Over the years, America has developed some loosely defined BBQ regions, using similar cooking styles, meats, and sauces to produce wildly different results that are all finger-lickin’ good. Depending on where you live, you may be fiercely loyal about a specific style that represents your home area. Or, you may be wondering where to begin.
Whether you are a grill master or a BBQ novice, we’ve created this guide to help your explore the US’s different BBQ scenes in your own backyard.
South Carolina BBQ
Best known for its whole-hog barbecue with mustard sauce, South Carolina is usually known as the Birthplace of Barbecue and the home of the Four Official Sauces.
Unique to South Carolina, you’ll notice that barbecue means pork and only pork in this southern state. Of course, other things such as beef and chicken can be barbecued, but only pork is referred to as barbecue.
The four types of barbecue are distinguished by the sauce used, either basted on during cooking, added after cooking, or both. You may not realize it, but South Carolina is the only state that can claim to be home to all four varieties of BBQ sauce:
Mustard Sauce: In the Midlands of the state, and in a band that stretched toward the coast, you’ll get the mustard sauce. This is distinctive to South Carolina and can be traced back to German Settlers that settled in small towns between Columbia and that coast, a stretch known as the Mustard Belt.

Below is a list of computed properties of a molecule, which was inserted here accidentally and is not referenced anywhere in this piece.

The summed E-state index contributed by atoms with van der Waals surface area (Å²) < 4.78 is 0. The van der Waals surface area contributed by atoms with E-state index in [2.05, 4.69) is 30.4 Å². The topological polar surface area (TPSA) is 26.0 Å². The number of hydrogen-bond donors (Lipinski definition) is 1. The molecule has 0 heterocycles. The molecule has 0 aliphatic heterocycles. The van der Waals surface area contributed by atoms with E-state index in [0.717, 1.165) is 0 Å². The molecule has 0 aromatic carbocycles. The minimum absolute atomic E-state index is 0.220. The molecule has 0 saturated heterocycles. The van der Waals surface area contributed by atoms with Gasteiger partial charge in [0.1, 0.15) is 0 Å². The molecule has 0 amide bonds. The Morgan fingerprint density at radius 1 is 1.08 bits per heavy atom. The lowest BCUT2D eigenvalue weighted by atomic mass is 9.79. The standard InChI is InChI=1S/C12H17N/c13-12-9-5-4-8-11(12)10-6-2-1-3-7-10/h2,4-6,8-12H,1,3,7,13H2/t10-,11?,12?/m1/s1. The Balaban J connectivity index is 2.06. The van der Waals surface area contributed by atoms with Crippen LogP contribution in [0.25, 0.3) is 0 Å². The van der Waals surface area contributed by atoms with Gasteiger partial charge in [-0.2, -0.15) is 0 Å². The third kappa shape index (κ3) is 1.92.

Light Tomato Sauce: Light tomato sauce, made from a vinegar and pepper with ketchup, is found in the upper middle part of the state.
Heavy Tomato Sauce: Heavy tomato sauce, similar to what is found at the grocery store, is popular in the western part of the state
Vinegar and Pepper: Preferred on the coast, this spicy vinegar and pepper sauce dates back 100 years.
How to Make It: South Carolina Mustard BBQ Sauce
If you’re looking to recreate South Carolina’s favorite Mustard BBQ Sauce, fear not! We have the best recipe for you:
Ingredients: (servings 10 – 20)
3⁄4 cup yellow mustard
3⁄4 cup cider vinegar
1 tablespoon light brown sugar
1 1⁄2 tablespoons unsalted butter
2 teaspoons salt
2 tablespoons Worcestershire sauce
1 1⁄4 teaspoons fresh ground black pepper
2 teaspoons Louisiana hot sauce (to taste)
1. Combine all ingredients in small saucepan. Whisk to combine and occasionally while simmering for 20-30 minutes. Let cool before using.
2. Save remainder in a sealed container in the refrigerator. (But we doubt you’ll have any left).
Slather this mustard sauce all over some smoked pork shoulder and watch your guest’s gobble it up.
Kansas City BBQ
Kansas City is home to more than one hundred barbecue restaurants, and is commonly referred to as the world’s barbecue capital!
Missouri is actually the birthplace of dry-rubbed barbecue drizzled in a tomato-molasses sauce. While the city doesn’t discriminate among types of meat, no restaurant joint in Kansas City goes without its own version of this condiment.